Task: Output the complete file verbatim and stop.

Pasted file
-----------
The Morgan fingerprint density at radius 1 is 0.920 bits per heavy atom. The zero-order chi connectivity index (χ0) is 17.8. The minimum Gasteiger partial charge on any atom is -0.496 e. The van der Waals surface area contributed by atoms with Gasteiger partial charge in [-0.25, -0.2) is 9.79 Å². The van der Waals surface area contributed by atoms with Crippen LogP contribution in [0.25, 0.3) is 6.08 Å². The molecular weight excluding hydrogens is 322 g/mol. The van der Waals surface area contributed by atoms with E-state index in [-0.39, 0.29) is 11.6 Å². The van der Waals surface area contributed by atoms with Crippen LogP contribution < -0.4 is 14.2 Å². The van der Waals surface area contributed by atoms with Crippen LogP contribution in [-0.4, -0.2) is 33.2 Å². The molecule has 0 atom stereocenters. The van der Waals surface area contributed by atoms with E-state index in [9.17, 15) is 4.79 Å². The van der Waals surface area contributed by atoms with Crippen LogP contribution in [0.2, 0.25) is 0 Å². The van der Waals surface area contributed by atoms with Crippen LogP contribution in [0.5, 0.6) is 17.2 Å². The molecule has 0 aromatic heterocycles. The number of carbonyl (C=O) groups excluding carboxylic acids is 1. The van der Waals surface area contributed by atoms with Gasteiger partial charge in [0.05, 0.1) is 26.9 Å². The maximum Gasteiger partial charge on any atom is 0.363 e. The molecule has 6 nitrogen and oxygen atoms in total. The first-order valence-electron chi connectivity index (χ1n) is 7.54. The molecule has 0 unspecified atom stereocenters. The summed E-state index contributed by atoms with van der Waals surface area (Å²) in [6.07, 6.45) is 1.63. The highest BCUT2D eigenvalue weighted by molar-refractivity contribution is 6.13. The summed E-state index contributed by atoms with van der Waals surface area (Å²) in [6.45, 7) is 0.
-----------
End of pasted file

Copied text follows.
The Morgan fingerprint density at radius 1 is 0.920 bits per heavy atom. The zero-order chi connectivity index (χ0) is 17.8. The minimum Gasteiger partial charge on any atom is -0.496 e. The van der Waals surface area contributed by atoms with Gasteiger partial charge in [-0.25, -0.2) is 9.79 Å². The van der Waals surface area contributed by atoms with Crippen LogP contribution in [0.25, 0.3) is 6.08 Å². The molecular weight excluding hydrogens is 322 g/mol. The van der Waals surface area contributed by atoms with E-state index in [-0.39, 0.29) is 11.6 Å². The van der Waals surface area contributed by atoms with Crippen LogP contribution < -0.4 is 14.2 Å². The van der Waals surface area contributed by atoms with Crippen LogP contribution in [-0.4, -0.2) is 33.2 Å². The molecule has 0 atom stereocenters. The van der Waals surface area contributed by atoms with E-state index in [9.17, 15) is 4.79 Å². The van der Waals surface area contributed by atoms with Crippen LogP contribution in [0.2, 0.25) is 0 Å². The van der Waals surface area contributed by atoms with Crippen LogP contribution in [0.5, 0.6) is 17.2 Å². The molecule has 0 aromatic heterocycles. The number of carbonyl (C=O) groups excluding carboxylic acids is 1. The van der Waals surface area contributed by atoms with Gasteiger partial charge in [0.05, 0.1) is 26.9 Å². The maximum Gasteiger partial charge on any atom is 0.363 e. The molecule has 6 nitrogen and oxygen atoms in total. The first-order valence-electron chi connectivity index (χ1n) is 7.54. The molecule has 0 unspecified atom stereocenters. The summed E-state index contributed by atoms with van der Waals surface area (Å²) in [6.07, 6.45) is 1.63. The highest BCUT2D eigenvalue weighted by molar-refractivity contribution is 6.13. The summed E-state index contributed by atoms with van der Waals surface area (Å²) in [6.45, 7) is 0.